Underappreciated Album: Bob Dylan Street Legal

To be completely honest, Street Legal isn’t Bob Dylan’s best album–it’s not even one of his top 10. It’s important to keep in mind that the guy has released more than 30 albums, plus several discs’ worth of bootleg unreleased tracks and several greatest hits compilations. With so many albums out there, it’s easy to let one slip into obscurity. It’s hard to say if even Bob himself likes the songs; I’ve seen him in concert 3 times and never heard him perform a single song from the album. It’s hardly a mediocre entry in his ouevre though. Street Legal is an album that deserves to be rescued.

Rock and Roll legend has it that when Buddy Holly recorded his hits, he typically liked to play them only once in the studios, despite the protests of the producers and his own band. In the 60s, Bob Dylan used a similar technique, often recording songs in one take, or a handful of takes at the most. If a song didn’t work after a few takes, it was often cut out. Many of his best songs contain noticeable goofs, such as Stuck Inside A Mobile (With the Memphis Blues Again), where near the end he stutters “the t- preacher…” or in his classic Like A Rolling Stone, when Al Kooper’s uncertainty with the organ caused him to play one beat behind everyone else, creating a signature sound largely by accident. As time went on, his sound became more polished, less caustic, such as his emotional masterpiece Blood on the Tracks, where there’s hardly a wrong note in the entire album. Street Legal is a return to the loose, quick, improvisatory style of his earlier work.

The album is a challenging one. The first time I listened to it, I disliked much of it. The second time through, I liked it even less. After repeated listenings, the thing grew on me. Now, not all of the songs work, and there’s three I usually skip, but when they work, they work.

Here’s three songs from Street Legal that I do enjoy, with my thoughts on them. (*Note: I didn’t make these videos–my thanks to whoever did).

Changing of the Guard

Changing of the Guard is a return to the imagery that would fascinate Bob Dylan throughout his career: the life and death of Joan of Arc. It’s speculated Joan of Arc also inspired his song Visions of Joanna among others. This is a song that’s always fascinating. The lyrics resemble one of William Blake’s visionary poems, and the arrangement is bold. There’s no song quite like this. I always try to piece together the narrative everytime I hear this, but it remains elusive.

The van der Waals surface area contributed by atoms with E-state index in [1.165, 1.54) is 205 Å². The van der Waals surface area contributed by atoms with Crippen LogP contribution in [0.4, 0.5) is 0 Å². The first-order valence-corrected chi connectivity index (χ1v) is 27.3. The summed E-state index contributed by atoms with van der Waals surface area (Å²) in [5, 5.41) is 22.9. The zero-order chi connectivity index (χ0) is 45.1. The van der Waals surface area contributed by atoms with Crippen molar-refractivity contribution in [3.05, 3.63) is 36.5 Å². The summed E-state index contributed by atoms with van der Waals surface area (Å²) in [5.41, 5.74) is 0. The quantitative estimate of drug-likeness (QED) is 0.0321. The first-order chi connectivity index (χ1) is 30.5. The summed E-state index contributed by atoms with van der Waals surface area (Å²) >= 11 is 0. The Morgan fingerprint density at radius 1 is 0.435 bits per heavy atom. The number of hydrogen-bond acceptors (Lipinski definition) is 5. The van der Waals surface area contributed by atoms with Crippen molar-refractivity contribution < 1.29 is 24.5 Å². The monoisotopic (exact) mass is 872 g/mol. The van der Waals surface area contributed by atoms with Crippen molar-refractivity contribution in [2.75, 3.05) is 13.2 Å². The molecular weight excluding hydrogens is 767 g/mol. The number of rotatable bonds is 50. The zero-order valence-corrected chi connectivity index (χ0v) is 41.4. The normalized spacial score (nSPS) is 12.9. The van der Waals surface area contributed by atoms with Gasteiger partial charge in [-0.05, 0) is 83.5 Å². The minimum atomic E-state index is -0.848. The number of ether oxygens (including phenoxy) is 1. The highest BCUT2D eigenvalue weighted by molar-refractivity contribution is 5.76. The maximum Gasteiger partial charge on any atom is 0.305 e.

Senor (Tales of Yankee Power)

The famous music critic Greil Marcus called this song a pastiche of Sam Peckinpah films. Is that really so bad? When I listen to Senor, it’s not Peckinpah that pops into my mind, but Sergio Leone. Just try to listen to this and not think of The Good, The Bad, and the Ugly. I also enjoy this song because it’s a return to his rueful, brooding minor-chord style that brought us such Apocalyptic classics as One More Cup of Coffee and All Along the Watchtower. The standout line here is “Let’s disconnect these cables/ overturn these cables/ this place don’t make sense to me no more,” recalling Christ’s indignity at seeing moneylenders in the temples. This song has been covered numerous times. Willie Nelson recently did a cover for the I’m Not There soundtrack.

Is Your Love in Vain

Bob Dylan is renowned for his love songs, but if you look at his body of work, so many of his so-called love songs are actually breakup songs. This is one of his certified love songs, and one of his best if you ask me, belonging somewhere besides Sad Eyed Lady of the Lowlands and If Not For You in terms of openness. The composition is loud and bold, and the music builds on itself as it goes along, climaxing in a commanding wall of sound. One caveat: this song always makes me think of The Light Fandango (which song came first?).

If you’ve never bought a Bob Dylan album before, Street Legal isn’t for you. Check out Blonde on Blonde, The Freewheeling Bob Dylan, or Blood on the Tracks first. But if you’re one of those people who think Dylan didn’t do anything good after 1969 (and I’ve met a lot of people who think this) give this album a shot. And make sure to listen to it more than once.


My name is Corey Pung and I have written two books, titled The Madness of Art Short Stories and A Rapturous Occasion. The Madness of Art Short Stories is a collection of tales about the strange lives of artists, ranging from surrealism to realism and everything in between. A Rapturous Occasion is a novel about a middle-aged wealthy couple who let their fear of the Apocalypse nearly ruin everything in their life. Both are available on Amazon in paperback and as ebooks. Check out my author page to find out more.

Are there any other albums like Bob Dylan’s Street Legal that you think never got the recognition they deserved?


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